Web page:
The curriculum of the Florence Academy of Art is based on the tradition begun in Italy and developed in the academies of northern Europe, particularly in the major Realist ateliers of 19th-century Paris, best exemplified by that of Jean-Léon Gérôme. Similarly, the system of training in the Surikov Academy is based on the best traditions of Russian as well as European Realist schools, including French Academic tradition.
Today's students in both the Surikov and Florence academies find themselves in the privileged situation of having models available almost all day, every day.
As they work, they receive criticism that is continuous, precise, non-compromising and gauged to the individual progress. I believe that only by seeing the mistakes can you really learn.
The Florence Academy of Art is continuing another tradition, in which artists are trained to master more than a single genre or medium, working in sculpture along with painting. Skill in drawing lies at the core of both these disciplines. In addition to the Drawing and Painting Program, the Florence Academy now offers two new programs of study - Sculpture and Intensive Drawing.
There is hope
As the spiral of modern art history continues to wind down, we can see the increasing demand for tradition in the visual arts. Although much damage to academic education has been done, there are more and more artists, organizations and schools around the world trying to bring the traditions back, to restore the values left to us by the Old Masters.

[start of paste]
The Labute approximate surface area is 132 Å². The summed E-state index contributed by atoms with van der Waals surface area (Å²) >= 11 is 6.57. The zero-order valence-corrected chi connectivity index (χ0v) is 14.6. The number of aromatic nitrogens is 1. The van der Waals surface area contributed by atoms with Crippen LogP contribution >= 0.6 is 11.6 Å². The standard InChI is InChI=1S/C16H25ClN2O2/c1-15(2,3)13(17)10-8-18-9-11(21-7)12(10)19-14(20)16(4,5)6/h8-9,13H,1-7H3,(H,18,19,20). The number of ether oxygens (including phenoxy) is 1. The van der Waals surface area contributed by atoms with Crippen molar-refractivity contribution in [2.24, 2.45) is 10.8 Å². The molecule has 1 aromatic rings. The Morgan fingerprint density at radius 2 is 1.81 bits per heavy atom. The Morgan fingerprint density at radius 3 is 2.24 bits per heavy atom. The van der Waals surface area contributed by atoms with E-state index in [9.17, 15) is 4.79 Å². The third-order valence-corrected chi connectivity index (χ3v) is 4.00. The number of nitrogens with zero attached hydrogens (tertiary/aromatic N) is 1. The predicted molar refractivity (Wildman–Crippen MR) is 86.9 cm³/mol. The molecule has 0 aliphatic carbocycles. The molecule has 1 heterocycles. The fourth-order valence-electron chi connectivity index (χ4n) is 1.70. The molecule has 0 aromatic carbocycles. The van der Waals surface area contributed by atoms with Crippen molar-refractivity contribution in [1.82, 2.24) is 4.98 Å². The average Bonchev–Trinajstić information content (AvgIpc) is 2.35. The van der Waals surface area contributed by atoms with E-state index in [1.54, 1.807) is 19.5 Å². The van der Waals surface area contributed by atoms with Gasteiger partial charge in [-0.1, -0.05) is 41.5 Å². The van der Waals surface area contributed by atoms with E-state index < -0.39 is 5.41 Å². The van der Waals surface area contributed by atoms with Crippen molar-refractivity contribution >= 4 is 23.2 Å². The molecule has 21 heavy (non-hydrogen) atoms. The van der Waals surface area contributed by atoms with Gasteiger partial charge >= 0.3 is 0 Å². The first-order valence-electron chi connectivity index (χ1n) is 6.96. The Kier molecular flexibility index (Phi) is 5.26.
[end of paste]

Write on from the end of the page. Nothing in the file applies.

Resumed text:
Ultimately, the aim of such schools of Realist art should be to train artists who are able to draw to a very high standard; have a deep understanding and knowledge of anatomy, perspective and composition as foundations for great painting; have positive attitudes toward life and nature, and see it and express it in their works with uncompromising truth; and have a great knowledge of the Old Masters' methods and techniques, and apply them to their own works in order to preserve these methods for future generations of artists.
Now, more than ever before, we Realist artists should join together in a worldwide effort to achieve these educational goals [for example, as found in the work of the American Society of Classical Realism (ASCR), The Art Renewal Center (ARC), the American Society of Portrait Artists (ASOPA) and other sound organizations, dedicated to a renewal in the visual arts]. Regardless of the geographical location and differences in "mother tongues", we have the same idols and the same principles. Our language of communication is our Art. Sharing it with each other and teaching it -- that is the key to the success and never-ending beauty and harmony of Realism.
International Artist Magazine is a Fine Art Magazine, published in Australia. This magazine has wide distribution and is read by serious and professional artists around the world.
Mr. Babailov's article on Why we must keep the traditions alive is a direct result of his teaching at the Florence Academy of Fine Art, Italy. It is candid description of his personal views on Classical Realism and his experiences as a professional artist and teacher.
The article has generated very positive response from its readers, worldwide.
Why we must keep the traditions alive is featured on pages 18-20 of the February/March issue, 2000 of the International Artist Magazine.
Igor Babailov's students, Figure Painting class
after K. Flavitsky's "Portrait of an Italian girl"
by Igor Babailov
Museum copy, Surikov Academy, 3rd year